Folk Paintings

Folk paintings are a combination of traditional cultural values with ancient artistic methods that have been created through the labour of past generations. There are two types of Vietnamese folk paintings, Tet (Lunar New Year Festival) paintings and worshipping paintings

The Vietnamese believe in ancestor worship and the deification of natural phenomena, both of which are reflected in the paintings.

 

Dong Ho Paintings

These paintings originated in the Red River Delta. Dong Ho paintings reflect people’s innermost feelings, wishes, and simple dreams. Because the paintings appeal to so many people, they are available throughout the country, from the village markets to the capital city

 

Sinh Village Paintings

Sinh Village Paintings, which come from Sinh Village, a suburb of Hue City, are well-known in the central region of Vietnam. Most Sinh Village paintings are used for worship, and they express the mystical, nature-based beliefs of the ancient Vietnamese.

 

Traditional Sculpture

In the realm of traditional art, Vietnamese sculpture has had a significant history of development. Vietnamese sculpture has been heavily influenced by the three traditional religions, Taoism, Confucianism, and Buddhism, which come from neighboring countries China and India. Examples of early Vietnamese sculpture can be found in common houses, temples, and pagodas

 

Vietnam Handicrafts

Vietnam is a country rich in handicraft products, thanks to the hard-working, dexterous, and creative qualities of the Vietnamese people.

For a very long time, handicraft products have been a source of cultural pride and a source of income for the people. As the varieties of handicraft are fully introduced, only a few typical items and their sources are mentioned here.

Woven tapestries and brocade handbags are unique works from the skilled hands of the ethnic women living in the Northwest regions, such as Cao Bang, Lao Cai.

Embroidered articles and silk products are famous from the regions of Van Phuc (Ha Tay), Nam Ha, Thai Binh, Hue, Dalat (Lam Dong).

Wool tapestries from Hanoi and Haiphong, and jute tapestries from Hung Yen, Haiphong, Hanoi and Thai Binh, are much sought after.

Ceramic and porcelain items have been produced in Vietnam for a long time. Ceramic and porcelain products glazed by traditional methods into beautiful art are well known in Bat Trang (Hanoi), Dong Trieu, Thanh Ha (Quang Ninh), and Haiphong. Copperware is fabricated by the skillful hands of coppersmiths in Ngu Xa (Hanoi), Dai Bai (Bac Ninh), Dong Son (Thanh Hoa).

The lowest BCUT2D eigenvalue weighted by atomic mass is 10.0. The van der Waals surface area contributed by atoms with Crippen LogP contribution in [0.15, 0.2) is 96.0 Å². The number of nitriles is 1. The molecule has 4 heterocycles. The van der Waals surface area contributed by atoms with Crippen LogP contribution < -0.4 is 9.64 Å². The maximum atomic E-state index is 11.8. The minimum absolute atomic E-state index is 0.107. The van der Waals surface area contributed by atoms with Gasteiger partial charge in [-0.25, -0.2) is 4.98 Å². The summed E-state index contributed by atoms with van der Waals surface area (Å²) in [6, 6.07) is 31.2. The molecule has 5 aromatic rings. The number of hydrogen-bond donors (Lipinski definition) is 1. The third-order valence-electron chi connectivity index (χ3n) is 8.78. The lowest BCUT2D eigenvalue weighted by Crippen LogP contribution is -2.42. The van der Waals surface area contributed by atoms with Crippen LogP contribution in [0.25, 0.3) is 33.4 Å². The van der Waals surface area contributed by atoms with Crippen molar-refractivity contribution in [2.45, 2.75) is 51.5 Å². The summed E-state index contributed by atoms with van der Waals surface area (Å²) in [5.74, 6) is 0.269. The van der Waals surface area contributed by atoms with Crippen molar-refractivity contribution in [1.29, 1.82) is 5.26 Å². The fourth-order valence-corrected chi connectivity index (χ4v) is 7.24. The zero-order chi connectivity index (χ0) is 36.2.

Jewelry products and metalwork are concentrated in Hanoi, Thai Binh and Hung Yen, while stonework are mainly produced in Danang (Five Element Mountain Region).

Wood products and wood carvings can usually be found in Phu Xuyen (Ha Tay), Dong Ky (Bac Ninh), Haiphong, and Hue.

There are thousands of types of handicraft products. Some of these handicrafts have been internationally recognized and popularized, such as lacquerware. While lacquer artists produce a limited number of paintings and sculptures, lacquer crafts have been part of Vietnamese life in many forms: vases, boxes, interior decorating items, jewelry, and office products.

With about 2,000 years of history, Vietnamese products made by a community of handicraft artists, have established a firm and growing position in the domestic and international markets.

 

 

Cuisines


Customs

Influenced by the Chinese, chopsticks and spoons are used in Vietnam. Many foods (such as cakes) are wrapped in banana or coconut leaves. When eating with elders, younger Vietnamese always ask the elders to eat first.

 

A typical family meal

A typical Vietnamese meal (lunch or dinner) will include steamed rice; a soup dish to eat with rice, a meat or fish dish and a vegetarian dish (either stir fried or boiled).

Vietnamese do not eat in separate servings, but the food is placed in the middle. Each member of the family has a small bowl and chopsticks with which they take food from the table throughout the meal.

Vietnamese noodles and cakes